Mahoney and Avener's (1977) categorization of imagery into “internal” (first-person visual and kinesthetic) and “external” (third-person visual) perspectives suggested a viable means to quantifiably test Jacobson's (1931) finding that “visualizing” a biceps “curl” produced only ocular responses while “muscularly imagining” the same movement just generated localized biceps activity. A significant within-subjects main effect (p < .001) revealed that the internal imagery condition produced more integrated biceps activity than the external imagery condition as predicted by Lang's (1979) bio-informational theory of emotional imagery.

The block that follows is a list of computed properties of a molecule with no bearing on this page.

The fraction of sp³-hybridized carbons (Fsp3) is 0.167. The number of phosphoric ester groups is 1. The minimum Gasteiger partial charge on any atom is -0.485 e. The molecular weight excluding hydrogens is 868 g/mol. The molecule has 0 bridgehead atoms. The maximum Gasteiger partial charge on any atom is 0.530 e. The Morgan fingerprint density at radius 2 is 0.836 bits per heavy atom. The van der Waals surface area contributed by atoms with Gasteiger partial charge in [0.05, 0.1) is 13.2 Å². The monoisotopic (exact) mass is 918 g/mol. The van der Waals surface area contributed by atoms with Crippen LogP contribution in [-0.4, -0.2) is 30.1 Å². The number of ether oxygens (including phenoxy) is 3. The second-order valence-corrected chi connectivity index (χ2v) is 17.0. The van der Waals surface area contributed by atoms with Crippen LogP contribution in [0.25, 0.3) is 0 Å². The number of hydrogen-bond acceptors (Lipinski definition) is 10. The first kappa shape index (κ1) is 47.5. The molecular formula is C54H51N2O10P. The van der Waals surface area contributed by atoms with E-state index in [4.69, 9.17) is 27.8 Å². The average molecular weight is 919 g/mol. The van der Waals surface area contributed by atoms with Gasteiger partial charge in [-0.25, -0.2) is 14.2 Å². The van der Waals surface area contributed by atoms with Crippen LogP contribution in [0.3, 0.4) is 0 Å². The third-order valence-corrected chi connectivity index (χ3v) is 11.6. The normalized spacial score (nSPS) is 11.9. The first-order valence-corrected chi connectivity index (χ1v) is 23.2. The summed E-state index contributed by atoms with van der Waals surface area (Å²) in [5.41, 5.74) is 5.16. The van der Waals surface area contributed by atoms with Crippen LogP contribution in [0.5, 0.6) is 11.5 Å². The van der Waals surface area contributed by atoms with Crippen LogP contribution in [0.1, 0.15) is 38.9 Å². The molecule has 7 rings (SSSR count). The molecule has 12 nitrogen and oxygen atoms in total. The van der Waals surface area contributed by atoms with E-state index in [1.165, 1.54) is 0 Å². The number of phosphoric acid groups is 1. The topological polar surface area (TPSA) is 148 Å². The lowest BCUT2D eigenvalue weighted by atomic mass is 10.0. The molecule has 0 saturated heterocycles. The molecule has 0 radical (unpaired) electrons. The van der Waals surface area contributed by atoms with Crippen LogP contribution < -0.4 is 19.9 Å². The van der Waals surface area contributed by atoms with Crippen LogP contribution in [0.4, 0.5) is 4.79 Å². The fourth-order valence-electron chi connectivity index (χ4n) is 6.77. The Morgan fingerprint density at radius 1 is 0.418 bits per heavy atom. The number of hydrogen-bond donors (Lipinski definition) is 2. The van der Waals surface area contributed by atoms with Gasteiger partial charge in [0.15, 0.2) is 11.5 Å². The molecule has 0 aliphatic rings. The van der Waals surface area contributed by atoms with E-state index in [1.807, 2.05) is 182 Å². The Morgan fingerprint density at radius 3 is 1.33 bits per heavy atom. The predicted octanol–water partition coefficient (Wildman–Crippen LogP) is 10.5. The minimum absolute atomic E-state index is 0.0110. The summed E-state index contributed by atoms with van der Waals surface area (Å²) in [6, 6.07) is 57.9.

This article is based on a thesis submitted in partial fulfillment of the requirements of a PhD degree at The Pennsylvania State University by the author under the supervision of Dorothy V. Harris. The author would also like to thank Dr. Daniel M. Landers and Dr. Michael J. Mahoney for their critical comments. Requests for reprints should be sent to Bruce D. Hale, College of Health, Physical Education, and Recreation Undergraduate Center, 102 Waring Hall, The Pennsylvania State University, University Park, PA 16802.